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Glimepiride Amaryl

glimepiride amaryl

What is Amaryl?

Amaryl (glimepiride) is an oral diabetes medicine that helps control blood sugar levels. Amaryl is used together with diet and exercise to treat type 2 diabetes. Insulin or other diabetes medicines are sometimes used in combination with Amaryl if needed. Amaryl may also be used for purposes not listed in this medication guide.

Mechanism of action

Amaryl helps reduce the amount of glucose in your blood by stimulating the release of insulin from the pancreas into the blood and encouraging the use of sugar in your blood by the cells that need it.

How does this medication work? What will it do for me?

Glimepiride belongs to a group of medications known as oral hypoglycemics. It is used to control blood sugar for people with type 2 diabetes. It is used when diet, exercise, and weight reduction have not been found to control blood sugar well enough on their own. Glimepiride increases the amount of insulin released by the pancreas and helps the body use insulin more efficiently.

Glimepiride may be used in combination with metformin or insulin when diet and exercise and the use of these medications on their own do not provide adequate control of blood sugar.

How and when to take Amaryl

Amaryl tablets are available in 1mg, 2mg, 3mg and 4mg doses. Normally a single daily dose of glimepiride is sufficient, and it is recommended that this dose be taken whole with some liquid shortly before or during breakfast or - if you skip breakfast - shortly before or during your first main meal.

Your GP will determine the dose and frequency of dosage depending on your blood sugar levels, and these instructions will be printed on the dispensing label attached to your medication.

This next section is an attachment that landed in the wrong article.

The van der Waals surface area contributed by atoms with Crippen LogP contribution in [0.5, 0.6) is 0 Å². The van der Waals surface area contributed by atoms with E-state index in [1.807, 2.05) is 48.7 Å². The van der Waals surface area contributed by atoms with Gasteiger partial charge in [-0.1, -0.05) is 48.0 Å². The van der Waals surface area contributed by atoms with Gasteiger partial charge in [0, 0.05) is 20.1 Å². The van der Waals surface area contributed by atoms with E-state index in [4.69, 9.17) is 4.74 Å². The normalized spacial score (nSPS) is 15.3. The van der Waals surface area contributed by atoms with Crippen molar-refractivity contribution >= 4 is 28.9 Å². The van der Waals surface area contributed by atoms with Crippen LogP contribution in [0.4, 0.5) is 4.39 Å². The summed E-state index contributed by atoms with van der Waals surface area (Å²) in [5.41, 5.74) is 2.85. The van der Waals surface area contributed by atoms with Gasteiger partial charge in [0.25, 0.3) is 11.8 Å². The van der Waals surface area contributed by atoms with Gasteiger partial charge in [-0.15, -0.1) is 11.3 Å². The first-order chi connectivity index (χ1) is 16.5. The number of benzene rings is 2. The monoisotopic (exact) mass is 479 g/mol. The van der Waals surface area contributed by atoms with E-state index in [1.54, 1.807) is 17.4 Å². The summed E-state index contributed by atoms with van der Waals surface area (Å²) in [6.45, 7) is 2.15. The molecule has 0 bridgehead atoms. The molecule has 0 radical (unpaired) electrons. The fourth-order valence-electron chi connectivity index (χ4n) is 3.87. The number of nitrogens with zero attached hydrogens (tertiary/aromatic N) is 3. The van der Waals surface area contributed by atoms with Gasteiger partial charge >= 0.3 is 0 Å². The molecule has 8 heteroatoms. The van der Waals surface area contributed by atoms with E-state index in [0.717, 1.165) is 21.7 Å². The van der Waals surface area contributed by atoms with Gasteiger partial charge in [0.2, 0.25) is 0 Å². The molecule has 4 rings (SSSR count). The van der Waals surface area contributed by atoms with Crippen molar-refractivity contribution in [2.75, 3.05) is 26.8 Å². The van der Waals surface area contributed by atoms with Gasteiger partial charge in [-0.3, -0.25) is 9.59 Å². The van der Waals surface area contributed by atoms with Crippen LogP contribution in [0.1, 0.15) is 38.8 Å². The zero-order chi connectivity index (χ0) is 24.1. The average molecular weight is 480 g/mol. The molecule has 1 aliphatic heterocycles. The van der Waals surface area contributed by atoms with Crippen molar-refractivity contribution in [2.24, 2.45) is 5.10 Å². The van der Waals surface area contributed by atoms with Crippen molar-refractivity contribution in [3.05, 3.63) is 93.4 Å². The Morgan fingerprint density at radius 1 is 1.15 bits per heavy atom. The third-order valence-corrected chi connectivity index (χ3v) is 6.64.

If you forget to take a dose, start your medication regimen again with your next meal. Do not take increase your dose to make up for a missed one.

Who is Amaryl suitable for?

Amaryl is indicated for treatment of adults with type 2 diabetes who are unable to achieve glycemic (blood glucose) control through diet and exercise alone.

Amaryl can be taken on its own (monotherapy) or in combination with metformin (sitagliptin) or insulin when these have not proved effective enough on their own.

Side effects

Common adverse effects of Amaryl include:

  • Headache
  • Dizziness
  • Nausea
  • Skin rash and allergic reactions Low blood sugar (hypoglycaemia) or symptoms of hypoglycaemia

Very rare side effects include:

  • Diarrhoea
  • Hypersensitivity reactions including breathing difficulties, lowered blood pressure or shock
  • Jaundice
  • Liver problems
  • Metabolic problems
  • Stomach pain and discomfort
  • Vomiting

Who is it not suitable for?

As with any drug, Amaryl is not suitable for everyone - some people should never use it while others should only use it with special care. Glimepiride should not be prescribed to people who:

  • are allergic or sensitive to or have had a reaction to any of the ingredients in the medicine
  • are allergic or sensitive to or have had a bad reaction to sulphonylureas or sulphonylurea-like substances in the past
  • have type 1 diabetes
  • have ketoacidosis
  • have kidney, liver or thyroid problems
  • are pregnant or breastfeeding
  • are on dialysis
  • have adrenal or pituitary gland problems
  • have glucose-6-phosphate dehydrogenase deficiency

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